John Owen, Vindiciae Evangelicae, "Mr Biddle’s Preface Briefly Examined", 72

God’s Essence is His Existence

...if the existence of a thing differs from its essence, this existence must be caused either by some exterior agent or by its essential principles. Now it is impossible for a thing’s existence to be caused by its essential constituent principles, for nothing can be the sufficient cause of its own existence, if its existence is caused. Therefore that thing, whose existence differs from its essence, must have its existence caused by another. But this cannot be true of God; because we call God the first efficient cause. Therefore it is impossible that in God His existence should differ from His essence.

Si igitur ipsum esse rei sit aliud ab ejus essentia, necesse est, quod esse illius rei vel sit causatum ab aliquo exteriori, vel a principiis essentialibus ejusdem rei. Impossibile est autem, quod esse sit causatum tantum ex principiis essentialibus rei, quia nulla res sufficit, quod sit sibi causa essendi, si habeat esse causatum. Oportet ergo, quod illud, cujus esse est aliud ab essentia sua, habeat esse causatum ab alio; hoc autem non potest dici de Deo, quia Deum dicimus esse primam causam efficientem; impossibile est ergo, quod in Deo sit aliud esse, et aliud ejus essentia.


Thomas Aquinas, Summa Theologia, 1.3.4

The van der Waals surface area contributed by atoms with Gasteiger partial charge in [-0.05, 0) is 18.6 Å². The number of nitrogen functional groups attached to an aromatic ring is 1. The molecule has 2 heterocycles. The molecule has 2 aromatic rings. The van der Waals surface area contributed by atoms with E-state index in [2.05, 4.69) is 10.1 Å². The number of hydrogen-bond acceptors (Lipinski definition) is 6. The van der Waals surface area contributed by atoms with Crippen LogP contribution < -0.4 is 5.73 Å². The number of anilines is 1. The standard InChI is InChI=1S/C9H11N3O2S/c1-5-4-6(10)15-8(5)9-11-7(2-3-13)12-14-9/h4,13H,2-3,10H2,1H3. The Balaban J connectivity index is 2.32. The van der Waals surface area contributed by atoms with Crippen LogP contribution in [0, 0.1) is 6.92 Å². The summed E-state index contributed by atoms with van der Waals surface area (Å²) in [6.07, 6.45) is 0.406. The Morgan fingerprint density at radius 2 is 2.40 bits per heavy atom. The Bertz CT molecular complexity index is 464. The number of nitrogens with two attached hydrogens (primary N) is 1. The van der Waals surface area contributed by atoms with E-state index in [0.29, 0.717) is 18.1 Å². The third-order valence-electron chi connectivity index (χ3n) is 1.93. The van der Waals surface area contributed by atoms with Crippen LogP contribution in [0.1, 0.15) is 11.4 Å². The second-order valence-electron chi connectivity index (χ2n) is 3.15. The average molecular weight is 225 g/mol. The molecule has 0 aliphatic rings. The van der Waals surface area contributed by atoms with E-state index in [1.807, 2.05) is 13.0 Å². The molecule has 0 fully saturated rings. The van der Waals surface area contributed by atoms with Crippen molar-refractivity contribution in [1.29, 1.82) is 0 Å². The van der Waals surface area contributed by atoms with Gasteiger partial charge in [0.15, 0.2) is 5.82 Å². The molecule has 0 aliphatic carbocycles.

What is the Doctrine of Divine Simplicity

Adherents to this doctrine reason that if God were composed of parts in any sense he would be dependent upon those parts for his very being and thus the parts would be ontologically prior to him.


Simplicity is the ontologically sufficient condition for God’s absoluteness. The doctrine of divine simplicity teaches that (1) God is identical with his existence and his essence and (2) that each of his attributes is ontologically identical with his existence and with every other one of his attributes.


God’s Essence is His Existence

Thomas’s greatest contribution to the advancement of the DDS is found in his teaching that every created thing, even relatively simple things such as human souls and angelic spirits, are at the very least composed of existence and essence. No created essence is identical with its act of existence and is therefore relative and dependent in some sense. But God’s essence is identical with his existence and therefore God is absolutely necessary and self-sufficient.


The Glory of the Beatific Vision

The glory of the beatific vision is bestowed according to an image paradigm, and an image presupposes a relationship between that image and the original. This relationship between God and the recipients of saving grace should be understood covenantally, that is, as a bilateral and reciprocal bond of fellowship between God and his people. Rather than conceiving of this communion as an ontological gift of self, it should be seen as an eschatological perfection of human nature. It is eschatological, not essentially ethical.